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Local fall colors at their peak; sandhill cranes gather in the area

Photo by Tom Hodgson. Black gum on the shores of Mill Lake.

(Chelsea Update would like to thank Tom Hodgson for this story and the photos.)

Fall colors are usually at their best in the Chelsea area between Oct. 16 and Oct. 23.

Photo by Tom Hodgson. Red maple leaves.

However, moisture and weather conditions can influence both the quality and timing of the color season. Although many people feel it is necessary to go north or to New England for the best color, our own Chelsea area has all the natural ingredients for a spectacular fall show that many feel is unsurpassed anywhere in the country.

Since each tree or shrub species exhibits its own unique leaf colors, the greater the variety of trees and shrubs in an area, the more diverse the colors. Each species also has its own habitat requirements; therefore, greater habitat diversity leads to a greater variety of trees and shrubs and more spectacular color. The presence of lakes, scenic roads and varied terrain further enhance the experience. Chelsea has all these.

Chelsea’s beautiful farm country, combined with the Waterloo Recreation Area, the third largest and most ecologically diverse state park in Michigan, is an unbeatable combination. Although peak color may be just arriving, the foliage has been turning since the beginning of the month. The first to catch fire were wetland plants like poison sumac, gray dogwood and red maple.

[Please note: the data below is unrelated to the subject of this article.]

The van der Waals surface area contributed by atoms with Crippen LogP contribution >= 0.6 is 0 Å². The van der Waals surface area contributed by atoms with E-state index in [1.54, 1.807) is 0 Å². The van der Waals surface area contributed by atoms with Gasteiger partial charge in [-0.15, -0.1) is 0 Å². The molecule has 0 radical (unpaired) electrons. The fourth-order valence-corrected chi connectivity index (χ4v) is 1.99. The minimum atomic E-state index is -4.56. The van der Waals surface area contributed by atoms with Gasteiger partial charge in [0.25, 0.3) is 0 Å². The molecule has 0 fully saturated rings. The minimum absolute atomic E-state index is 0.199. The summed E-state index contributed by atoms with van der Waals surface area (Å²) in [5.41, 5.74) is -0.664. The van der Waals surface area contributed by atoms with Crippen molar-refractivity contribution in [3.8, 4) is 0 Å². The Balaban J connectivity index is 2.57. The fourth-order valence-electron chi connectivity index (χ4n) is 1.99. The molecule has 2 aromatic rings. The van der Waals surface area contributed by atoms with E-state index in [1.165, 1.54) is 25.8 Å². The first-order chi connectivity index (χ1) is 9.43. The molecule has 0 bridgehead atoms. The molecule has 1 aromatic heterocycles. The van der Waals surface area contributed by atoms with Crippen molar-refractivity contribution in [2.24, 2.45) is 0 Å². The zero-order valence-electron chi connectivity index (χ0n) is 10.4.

They were soon followed by the upland sumacs and sassafras. Sugar maple and hickory were next. Now the oaks are beginning to turn, signaling both the arrival of peak color as well as its decline.

Photo by Tom Hodgson. Sugar maple on Mill Lake.

By November, most of the color will be on the ground and will quickly fade to brown. But there is still time to enjoy the leaves before they fall.

The crane viewing map recently published in the Chelsea Update also includes a suggested color tour route. It is also available here. Plus, there’s all sorts of sandhill crane activities found here.

Printed copies can also be picked up at the Discovery Center.

Exceptional fall color is another great reason to visit Chelsea, and don’t forget to look for sandhill cranes roosting in the area. The best viewing is two hours before sunset.

Also check this website for crane information.

Photo by Tom Hodgson. Sassafras leaves.


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